US Air Force's Secretive X-37B Space Plane Shatters Orbital Endurance Record
This NASA Marshall Space Flight Center image shows on-orbit functions for the reusable X-37B space plane, now under the wing of the U.S. Air Force.
Credit: NASA/MSFC

The U.S. Air Force's robotic X-37B space plane has broken its own all-time endurance record in orbit after more than 470 days of circling the Earth on a mystery mission for the American military.

The X-37B space plane currently in orbit in flying the Orbital Test Vehicle 3 (OTV-3) mission, the third long-duration flight of the unmanned Air Force spaceflight program. The miniature space shuttle launched on Dec. 11, 2012 and is surpassed the record for longest X-37B spaceflight on Wednesday (March 26).

A United Launch Alliance Atlas 5 rocket is used to loft the Air Force’s X-37B missions. The robotic space plane supports space experimentation, risk reduction, and concept of operations development for long duration and reusable space vehicle technologies.
A United Launch Alliance Atlas 5 rocket is used to loft the Air Force’s X-37B missions. The robotic space plane supports space experimentation, risk reduction, and concept of operations development for long duration and reusable space vehicle technologies.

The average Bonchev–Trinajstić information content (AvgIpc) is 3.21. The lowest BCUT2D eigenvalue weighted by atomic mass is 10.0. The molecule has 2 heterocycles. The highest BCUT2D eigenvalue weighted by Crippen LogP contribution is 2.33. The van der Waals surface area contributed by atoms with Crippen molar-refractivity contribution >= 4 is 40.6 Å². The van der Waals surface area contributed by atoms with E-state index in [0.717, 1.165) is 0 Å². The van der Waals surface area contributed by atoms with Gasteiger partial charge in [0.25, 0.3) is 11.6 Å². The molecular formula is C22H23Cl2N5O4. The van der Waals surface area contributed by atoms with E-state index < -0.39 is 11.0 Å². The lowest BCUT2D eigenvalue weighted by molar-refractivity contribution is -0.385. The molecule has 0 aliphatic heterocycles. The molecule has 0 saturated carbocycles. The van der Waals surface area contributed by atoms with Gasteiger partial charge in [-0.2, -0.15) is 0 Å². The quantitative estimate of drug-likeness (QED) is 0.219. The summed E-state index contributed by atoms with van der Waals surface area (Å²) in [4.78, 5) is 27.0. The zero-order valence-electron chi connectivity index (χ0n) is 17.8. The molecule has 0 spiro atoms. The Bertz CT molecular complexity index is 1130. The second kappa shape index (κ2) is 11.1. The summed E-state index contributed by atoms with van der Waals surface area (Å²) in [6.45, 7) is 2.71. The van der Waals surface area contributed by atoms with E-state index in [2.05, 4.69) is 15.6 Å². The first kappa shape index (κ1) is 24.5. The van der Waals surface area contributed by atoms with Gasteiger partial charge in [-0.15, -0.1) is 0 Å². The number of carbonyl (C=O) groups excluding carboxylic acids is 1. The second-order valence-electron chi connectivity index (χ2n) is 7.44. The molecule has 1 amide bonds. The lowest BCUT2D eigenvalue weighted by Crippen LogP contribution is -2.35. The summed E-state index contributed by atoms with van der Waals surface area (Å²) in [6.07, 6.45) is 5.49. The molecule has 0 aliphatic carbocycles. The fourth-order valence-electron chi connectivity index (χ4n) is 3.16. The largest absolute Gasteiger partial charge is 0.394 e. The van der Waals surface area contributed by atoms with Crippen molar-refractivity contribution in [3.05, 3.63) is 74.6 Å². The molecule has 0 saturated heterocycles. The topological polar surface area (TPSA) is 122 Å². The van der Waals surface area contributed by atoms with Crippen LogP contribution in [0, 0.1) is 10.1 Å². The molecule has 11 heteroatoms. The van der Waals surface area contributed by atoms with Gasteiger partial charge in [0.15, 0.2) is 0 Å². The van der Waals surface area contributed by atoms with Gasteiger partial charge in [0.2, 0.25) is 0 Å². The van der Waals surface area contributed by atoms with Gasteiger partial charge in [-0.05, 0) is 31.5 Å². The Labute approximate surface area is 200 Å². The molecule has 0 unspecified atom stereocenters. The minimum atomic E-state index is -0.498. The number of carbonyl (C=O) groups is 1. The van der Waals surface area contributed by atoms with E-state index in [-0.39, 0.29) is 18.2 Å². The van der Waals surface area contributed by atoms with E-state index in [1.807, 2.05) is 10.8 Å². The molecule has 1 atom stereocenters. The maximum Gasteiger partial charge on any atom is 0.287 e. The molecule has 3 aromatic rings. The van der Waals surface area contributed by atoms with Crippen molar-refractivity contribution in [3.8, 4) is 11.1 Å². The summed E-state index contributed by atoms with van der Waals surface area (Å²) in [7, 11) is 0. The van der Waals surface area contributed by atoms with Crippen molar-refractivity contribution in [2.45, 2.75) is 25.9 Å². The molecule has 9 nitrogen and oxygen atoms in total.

Credit: Pat Corkery, United Launch Alliance

Until now, the record for the longest X-37B mission is 469 days, set by the program's OTV-2 mission that was launched in 2011. [See photos from the X-37B's OTV-3 mystery flight]

The OTV-3 mission in orbit today now uses the first of the Air Force's two X-37B space plane vehicles. The same spacecraft was used to fly the first-ever X-37B mission (the 225-day OTV-1 flight in 2010), while a second vehicle flew the longer OTV-2 mission a year later.

The U.S. military's X-37B space planes launch into orbit atop an unmanned Atlas 5 rocket from a pad at the Cape Canaveral Air Force Station in Florida. During launch, the space planes are encapsulated inside a protective shroud.